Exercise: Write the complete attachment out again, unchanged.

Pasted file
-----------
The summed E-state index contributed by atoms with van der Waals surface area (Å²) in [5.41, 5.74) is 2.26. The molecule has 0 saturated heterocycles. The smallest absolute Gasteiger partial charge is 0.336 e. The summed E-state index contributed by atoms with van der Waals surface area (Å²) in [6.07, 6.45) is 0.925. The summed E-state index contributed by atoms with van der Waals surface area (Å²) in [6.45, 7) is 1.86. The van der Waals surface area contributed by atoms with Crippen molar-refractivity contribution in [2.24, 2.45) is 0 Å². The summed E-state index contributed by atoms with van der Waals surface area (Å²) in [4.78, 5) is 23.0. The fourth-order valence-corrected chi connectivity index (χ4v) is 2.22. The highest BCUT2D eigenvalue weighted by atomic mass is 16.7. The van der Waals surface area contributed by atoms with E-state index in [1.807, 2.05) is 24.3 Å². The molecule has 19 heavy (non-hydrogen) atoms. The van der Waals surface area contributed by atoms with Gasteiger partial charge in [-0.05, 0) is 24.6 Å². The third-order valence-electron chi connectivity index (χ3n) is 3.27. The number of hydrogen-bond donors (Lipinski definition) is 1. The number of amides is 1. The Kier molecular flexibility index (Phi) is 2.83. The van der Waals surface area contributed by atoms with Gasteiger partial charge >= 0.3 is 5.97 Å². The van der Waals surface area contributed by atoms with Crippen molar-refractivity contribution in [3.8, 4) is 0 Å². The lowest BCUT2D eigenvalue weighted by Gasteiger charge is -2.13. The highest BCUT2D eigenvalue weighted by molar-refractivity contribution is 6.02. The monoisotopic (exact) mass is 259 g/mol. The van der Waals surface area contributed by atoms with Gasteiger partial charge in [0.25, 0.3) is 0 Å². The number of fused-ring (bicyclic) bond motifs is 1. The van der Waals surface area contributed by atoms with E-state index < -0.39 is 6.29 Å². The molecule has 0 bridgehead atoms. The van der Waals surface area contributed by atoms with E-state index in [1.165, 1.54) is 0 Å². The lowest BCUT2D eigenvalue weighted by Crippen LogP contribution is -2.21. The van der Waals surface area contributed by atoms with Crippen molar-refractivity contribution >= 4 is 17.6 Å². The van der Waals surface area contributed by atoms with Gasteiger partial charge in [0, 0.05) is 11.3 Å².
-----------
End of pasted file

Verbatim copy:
The summed E-state index contributed by atoms with van der Waals surface area (Å²) in [5.41, 5.74) is 2.26. The molecule has 0 saturated heterocycles. The smallest absolute Gasteiger partial charge is 0.336 e. The summed E-state index contributed by atoms with van der Waals surface area (Å²) in [6.07, 6.45) is 0.925. The summed E-state index contributed by atoms with van der Waals surface area (Å²) in [6.45, 7) is 1.86. The van der Waals surface area contributed by atoms with Crippen molar-refractivity contribution in [2.24, 2.45) is 0 Å². The summed E-state index contributed by atoms with van der Waals surface area (Å²) in [4.78, 5) is 23.0. The fourth-order valence-corrected chi connectivity index (χ4v) is 2.22. The highest BCUT2D eigenvalue weighted by atomic mass is 16.7. The van der Waals surface area contributed by atoms with E-state index in [1.807, 2.05) is 24.3 Å². The molecule has 19 heavy (non-hydrogen) atoms. The van der Waals surface area contributed by atoms with Gasteiger partial charge in [-0.05, 0) is 24.6 Å². The third-order valence-electron chi connectivity index (χ3n) is 3.27. The number of hydrogen-bond donors (Lipinski definition) is 1. The number of amides is 1. The Kier molecular flexibility index (Phi) is 2.83. The van der Waals surface area contributed by atoms with Gasteiger partial charge >= 0.3 is 5.97 Å². The van der Waals surface area contributed by atoms with Crippen molar-refractivity contribution in [3.8, 4) is 0 Å². The lowest BCUT2D eigenvalue weighted by Gasteiger charge is -2.13. The highest BCUT2D eigenvalue weighted by molar-refractivity contribution is 6.02. The monoisotopic (exact) mass is 259 g/mol. The van der Waals surface area contributed by atoms with Gasteiger partial charge in [0.25, 0.3) is 0 Å². The number of fused-ring (bicyclic) bond motifs is 1. The van der Waals surface area contributed by atoms with E-state index < -0.39 is 6.29 Å². The molecule has 0 bridgehead atoms. The van der Waals surface area contributed by atoms with E-state index in [1.165, 1.54) is 0 Å². The lowest BCUT2D eigenvalue weighted by Crippen LogP contribution is -2.21. The van der Waals surface area contributed by atoms with Crippen molar-refractivity contribution >= 4 is 17.6 Å². The van der Waals surface area contributed by atoms with Gasteiger partial charge in [0, 0.05) is 11.3 Å².